On a late winter morning, the seniors from First Baptist Church set out on a venture to Red Apple Inn on beautiful Greers Ferry Lake in the Arkansas Ozarks.
The dining room of the inn is situated for lovely views in several directions overlooking the lake, the landscaped patio, or the pleasantly shaded breezeway. Of course, fine dining and attentive service come with the view.
The lunch menu is quite extensive and includes many different kinds of salads (Thai beef salad, red apple chicken salad, mandarin orange salad, Asian sesame salad, southwest cobb salad and Pattis Greek salad); sandwiches (Lake Louise cranberry-turkey sandwich, chicken salad sandwich, red apple club sandwich, Bahn Mi sandwich, fried grouper sandwich, Cuban sandwich, the international sandwich, and the prime rib French sandwich; burgers (Jack Daniels burger, blue cheese burger, and the Arkansas sizzzler burger). Also on the menu are a smoked chicken quesadilla and a turkey artichoke panini.
After a divine meal, the seniors headed for Lake Magness (about 3.9 miles east of Heber Springs) to see the trumpeter swans. Lake Magness is a little, oxbow lake that is on private land. However, there is a road around the lake where one can view the comings and goings of the magnificient birds. The swans are best viewed between mid-aftemoon and dusk in late November to early March. Shelled corn is the only recommended food for the swans of Lake Magness.
Normally, trumpeter swans winter from southeastern Alaska along coastal British Columbia south to the mouth of the Columbia River on the southern border of Washington State. Other trumpeters are found in mixed migratory — non-migratory groups across the Great Basin region of Alberta, Canada, Washington, Oregon, Nevada, Montana, Wyoming, South Dakota, and Minnesota, but never as far south as Arkansas. For some reason, the swans of Magness Lake chose Heber Springs and return every year.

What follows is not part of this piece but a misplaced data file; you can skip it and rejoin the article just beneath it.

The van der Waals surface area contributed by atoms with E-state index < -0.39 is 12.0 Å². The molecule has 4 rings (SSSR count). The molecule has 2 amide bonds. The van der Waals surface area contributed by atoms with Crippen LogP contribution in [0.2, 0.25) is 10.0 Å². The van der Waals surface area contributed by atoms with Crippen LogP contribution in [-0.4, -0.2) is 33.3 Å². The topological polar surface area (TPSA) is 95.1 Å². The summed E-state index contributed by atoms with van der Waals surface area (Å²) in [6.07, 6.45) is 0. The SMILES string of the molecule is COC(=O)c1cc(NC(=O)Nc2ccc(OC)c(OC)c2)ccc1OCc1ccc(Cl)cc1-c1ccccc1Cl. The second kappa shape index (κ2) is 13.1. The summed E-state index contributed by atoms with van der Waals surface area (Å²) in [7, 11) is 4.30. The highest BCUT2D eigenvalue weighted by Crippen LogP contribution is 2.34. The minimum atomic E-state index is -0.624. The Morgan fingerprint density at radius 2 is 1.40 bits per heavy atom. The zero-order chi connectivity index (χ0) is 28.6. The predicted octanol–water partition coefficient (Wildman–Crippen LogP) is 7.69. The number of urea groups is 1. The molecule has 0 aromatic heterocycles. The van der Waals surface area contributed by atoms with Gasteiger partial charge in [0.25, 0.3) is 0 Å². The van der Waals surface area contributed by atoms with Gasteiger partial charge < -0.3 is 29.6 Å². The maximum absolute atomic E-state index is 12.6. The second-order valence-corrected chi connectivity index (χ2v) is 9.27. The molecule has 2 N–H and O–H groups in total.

The phenomenon started when three swans showed up on the lake in the winter of 1991. It is believed that these original swans got knocked off course by a storm. The following winter, a Minnesota swan that had been banded, visited the lake with her mate. In 1993, that same swan was spotted with her mate and three cygnets (baby swans). Since then, the numbers have fluctuated, but upwards of 150 swans have been spotted on the lake at one time.
On the day of the SAM’s visit, only one swan was on the lake — a younger bird with more gray or brownish feathers. On a previous visit in February 2002, Jeanette McGrew, trip organizer, photographed many trumpeter swans, majestic birds with snowy white feathers, jet-black bill, feet, and legs, and an 8-foot wingspan. At close range, a thin orange-red line can be seen on the lower part of the bill.
The group was disappointed not to have seen more swans on the lake. However, the visit was before the prime time for viewing the swans (mid-afternoon to dusk).
Before departing Heber Springs, the group stopped at the Brousing Post, a gift shop in downtown Heber Springs. Some of the ladies couldn’t go home without ‘a sack.’
Those making the trip were the drivers, James House and Roger Minyard, McGrew, Ann Adair, Audrey Borecky, Betty Craig, Ann Holt, Peggie Howard, Jimmie Lee Nichols, Reba Tidwell, Linda Minyard, Reuben Russell, Barbara Russell, Sue Smith, Frances Taylor, Linda Eifling, Beverly Warren, Myra Twitchell, Pat Crain and Amn Thompson.
It was agreed by all, that the trip was a success — full of fun and fellowship.